F irst, we record the occurrences of deviations from the score and transform them from the time-domain to the event-frequency-domain. Then yt is the power spectrum of those deviations. And we calculate the Kullback-Leibler (KL) divergence (see Lee and Seung 1999)… the 50-cent equation up at the top of this blogpost.

F or those who are especially interested in these issues, have a look at the paper by Maria Ruiz, Hans-Christian Jabusch, and Eckart Altenmueller at Hanover and Dresden (link below).

N umber seven: some of what we hear as “wrong” is not wrong after all, even if the performer herself/himself obsesses over it.

W  e first have to diagnose the right notes as ‘right’ before we can say that any of them are wrongly played—‘diagnose,’ rather than merely find: no longer does the fact that a composer puts down a C on paper [or in Finale or Sibelius, etc.] necessarily mean that s/he cares two hoots if a C sharp is played instead, or a C-semi-sharp for that matter. And even if s/he thinks s/he cares, one takes leave to doubt the profundity of his/her worries when, in rehearsal, one notices that s/he does not perceive the difference between the alleged right note and the wrong note s/he gets instead.”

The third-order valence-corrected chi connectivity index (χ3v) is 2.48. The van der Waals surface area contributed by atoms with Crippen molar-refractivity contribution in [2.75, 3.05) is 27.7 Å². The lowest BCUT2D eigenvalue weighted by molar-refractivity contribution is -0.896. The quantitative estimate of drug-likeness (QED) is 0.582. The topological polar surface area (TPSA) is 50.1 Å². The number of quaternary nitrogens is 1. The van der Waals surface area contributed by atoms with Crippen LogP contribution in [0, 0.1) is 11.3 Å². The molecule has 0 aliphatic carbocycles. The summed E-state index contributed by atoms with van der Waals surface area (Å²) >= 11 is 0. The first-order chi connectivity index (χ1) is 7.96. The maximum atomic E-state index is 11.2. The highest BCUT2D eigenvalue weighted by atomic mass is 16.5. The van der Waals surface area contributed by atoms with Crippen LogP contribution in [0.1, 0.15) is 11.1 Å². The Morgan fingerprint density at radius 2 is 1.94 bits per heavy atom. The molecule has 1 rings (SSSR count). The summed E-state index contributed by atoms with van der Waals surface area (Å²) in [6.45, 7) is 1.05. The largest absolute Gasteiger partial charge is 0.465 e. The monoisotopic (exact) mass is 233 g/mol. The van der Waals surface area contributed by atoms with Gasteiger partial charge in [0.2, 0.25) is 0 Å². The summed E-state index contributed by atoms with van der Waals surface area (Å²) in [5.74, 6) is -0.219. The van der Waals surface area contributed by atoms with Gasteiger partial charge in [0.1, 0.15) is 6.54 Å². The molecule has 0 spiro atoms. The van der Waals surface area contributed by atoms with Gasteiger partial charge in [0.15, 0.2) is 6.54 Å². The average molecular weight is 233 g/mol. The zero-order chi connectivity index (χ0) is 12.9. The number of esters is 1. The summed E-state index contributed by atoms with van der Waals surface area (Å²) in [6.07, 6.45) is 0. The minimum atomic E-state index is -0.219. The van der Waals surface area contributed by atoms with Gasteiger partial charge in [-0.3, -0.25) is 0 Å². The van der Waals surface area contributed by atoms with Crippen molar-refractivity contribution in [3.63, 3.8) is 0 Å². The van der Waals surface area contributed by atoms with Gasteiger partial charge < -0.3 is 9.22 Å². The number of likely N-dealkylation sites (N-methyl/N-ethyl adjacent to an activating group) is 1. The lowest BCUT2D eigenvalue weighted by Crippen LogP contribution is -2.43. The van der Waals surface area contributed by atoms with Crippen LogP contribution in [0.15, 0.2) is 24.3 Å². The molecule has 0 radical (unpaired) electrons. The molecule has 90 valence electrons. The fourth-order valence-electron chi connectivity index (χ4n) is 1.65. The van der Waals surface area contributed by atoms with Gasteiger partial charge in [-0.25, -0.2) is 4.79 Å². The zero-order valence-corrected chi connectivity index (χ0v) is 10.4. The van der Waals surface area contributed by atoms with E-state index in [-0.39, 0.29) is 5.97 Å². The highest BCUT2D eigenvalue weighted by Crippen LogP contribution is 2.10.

—  Hans Keller.
E vents remaining in Victor Goldberg's Asian tour include:
  • Masterclass, City Hall, Hong Kong - 20-JAN
  • Masterclass, Hong Kong University - 21-JAN
  • Concert, Discovery College, Hong Kong - 23-JAN
B est wishes, Victor. See you back in the U.S. at the end of the month.